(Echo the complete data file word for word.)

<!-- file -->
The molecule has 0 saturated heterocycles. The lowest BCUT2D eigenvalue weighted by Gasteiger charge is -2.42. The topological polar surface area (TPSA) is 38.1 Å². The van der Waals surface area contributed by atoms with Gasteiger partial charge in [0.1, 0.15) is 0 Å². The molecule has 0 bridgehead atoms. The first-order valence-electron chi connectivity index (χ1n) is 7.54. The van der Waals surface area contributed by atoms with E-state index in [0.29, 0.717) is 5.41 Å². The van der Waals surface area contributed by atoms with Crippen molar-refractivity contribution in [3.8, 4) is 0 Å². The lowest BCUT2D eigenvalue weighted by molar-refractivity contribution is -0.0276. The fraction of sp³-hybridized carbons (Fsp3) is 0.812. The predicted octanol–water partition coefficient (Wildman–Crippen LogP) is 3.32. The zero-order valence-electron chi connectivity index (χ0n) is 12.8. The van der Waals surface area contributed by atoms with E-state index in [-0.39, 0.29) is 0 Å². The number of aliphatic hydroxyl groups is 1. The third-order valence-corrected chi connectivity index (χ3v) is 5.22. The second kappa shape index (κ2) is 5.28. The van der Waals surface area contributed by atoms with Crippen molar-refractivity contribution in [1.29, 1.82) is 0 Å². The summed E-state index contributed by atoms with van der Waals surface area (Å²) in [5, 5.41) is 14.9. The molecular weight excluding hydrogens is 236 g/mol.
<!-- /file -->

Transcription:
The molecule has 0 saturated heterocycles. The lowest BCUT2D eigenvalue weighted by Gasteiger charge is -2.42. The topological polar surface area (TPSA) is 38.1 Å². The van der Waals surface area contributed by atoms with Gasteiger partial charge in [0.1, 0.15) is 0 Å². The molecule has 0 bridgehead atoms. The first-order valence-electron chi connectivity index (χ1n) is 7.54. The van der Waals surface area contributed by atoms with E-state index in [0.29, 0.717) is 5.41 Å². The van der Waals surface area contributed by atoms with Crippen molar-refractivity contribution in [3.8, 4) is 0 Å². The lowest BCUT2D eigenvalue weighted by molar-refractivity contribution is -0.0276. The fraction of sp³-hybridized carbons (Fsp3) is 0.812. The predicted octanol–water partition coefficient (Wildman–Crippen LogP) is 3.32. The zero-order valence-electron chi connectivity index (χ0n) is 12.8. The van der Waals surface area contributed by atoms with E-state index in [-0.39, 0.29) is 0 Å². The number of aliphatic hydroxyl groups is 1. The third-order valence-corrected chi connectivity index (χ3v) is 5.22. The second kappa shape index (κ2) is 5.28. The van der Waals surface area contributed by atoms with Crippen molar-refractivity contribution in [1.29, 1.82) is 0 Å². The summed E-state index contributed by atoms with van der Waals surface area (Å²) in [5, 5.41) is 14.9. The molecular weight excluding hydrogens is 236 g/mol.